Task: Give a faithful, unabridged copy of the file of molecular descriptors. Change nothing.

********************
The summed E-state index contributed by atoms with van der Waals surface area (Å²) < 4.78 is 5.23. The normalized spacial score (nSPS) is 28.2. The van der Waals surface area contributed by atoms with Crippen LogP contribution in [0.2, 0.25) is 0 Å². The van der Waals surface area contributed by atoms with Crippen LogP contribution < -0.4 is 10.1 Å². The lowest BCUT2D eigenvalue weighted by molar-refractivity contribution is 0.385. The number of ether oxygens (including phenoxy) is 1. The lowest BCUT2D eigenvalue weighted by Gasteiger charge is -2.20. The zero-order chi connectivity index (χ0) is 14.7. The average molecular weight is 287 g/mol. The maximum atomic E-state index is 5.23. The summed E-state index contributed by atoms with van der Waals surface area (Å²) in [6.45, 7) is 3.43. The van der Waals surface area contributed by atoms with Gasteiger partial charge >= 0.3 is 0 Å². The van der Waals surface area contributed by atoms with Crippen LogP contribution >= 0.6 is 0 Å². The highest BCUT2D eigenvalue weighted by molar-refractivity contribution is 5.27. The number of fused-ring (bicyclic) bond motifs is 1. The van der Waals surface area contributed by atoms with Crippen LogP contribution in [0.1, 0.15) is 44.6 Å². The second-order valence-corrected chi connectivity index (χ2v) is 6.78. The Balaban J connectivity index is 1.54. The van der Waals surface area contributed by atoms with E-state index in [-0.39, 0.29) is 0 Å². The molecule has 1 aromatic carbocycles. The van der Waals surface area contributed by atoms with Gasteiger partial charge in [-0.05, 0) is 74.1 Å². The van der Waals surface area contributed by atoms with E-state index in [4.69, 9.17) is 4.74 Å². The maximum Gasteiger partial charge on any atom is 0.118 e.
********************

The summed E-state index contributed by atoms with van der Waals surface area (Å²) < 4.78 is 5.23. The normalized spacial score (nSPS) is 28.2. The van der Waals surface area contributed by atoms with Crippen LogP contribution in [0.2, 0.25) is 0 Å². The van der Waals surface area contributed by atoms with Crippen LogP contribution < -0.4 is 10.1 Å². The lowest BCUT2D eigenvalue weighted by molar-refractivity contribution is 0.385. The number of ether oxygens (including phenoxy) is 1. The lowest BCUT2D eigenvalue weighted by Gasteiger charge is -2.20. The zero-order chi connectivity index (χ0) is 14.7. The average molecular weight is 287 g/mol. The maximum atomic E-state index is 5.23. The summed E-state index contributed by atoms with van der Waals surface area (Å²) in [6.45, 7) is 3.43. The van der Waals surface area contributed by atoms with Gasteiger partial charge >= 0.3 is 0 Å². The van der Waals surface area contributed by atoms with Crippen LogP contribution >= 0.6 is 0 Å². The highest BCUT2D eigenvalue weighted by molar-refractivity contribution is 5.27. The number of fused-ring (bicyclic) bond motifs is 1. The van der Waals surface area contributed by atoms with Crippen LogP contribution in [0.1, 0.15) is 44.6 Å². The second-order valence-corrected chi connectivity index (χ2v) is 6.78. The Balaban J connectivity index is 1.54. The van der Waals surface area contributed by atoms with E-state index in [-0.39, 0.29) is 0 Å². The molecule has 1 aromatic carbocycles. The van der Waals surface area contributed by atoms with Gasteiger partial charge in [-0.05, 0) is 74.1 Å². The van der Waals surface area contributed by atoms with E-state index in [4.69, 9.17) is 4.74 Å². The maximum Gasteiger partial charge on any atom is 0.118 e.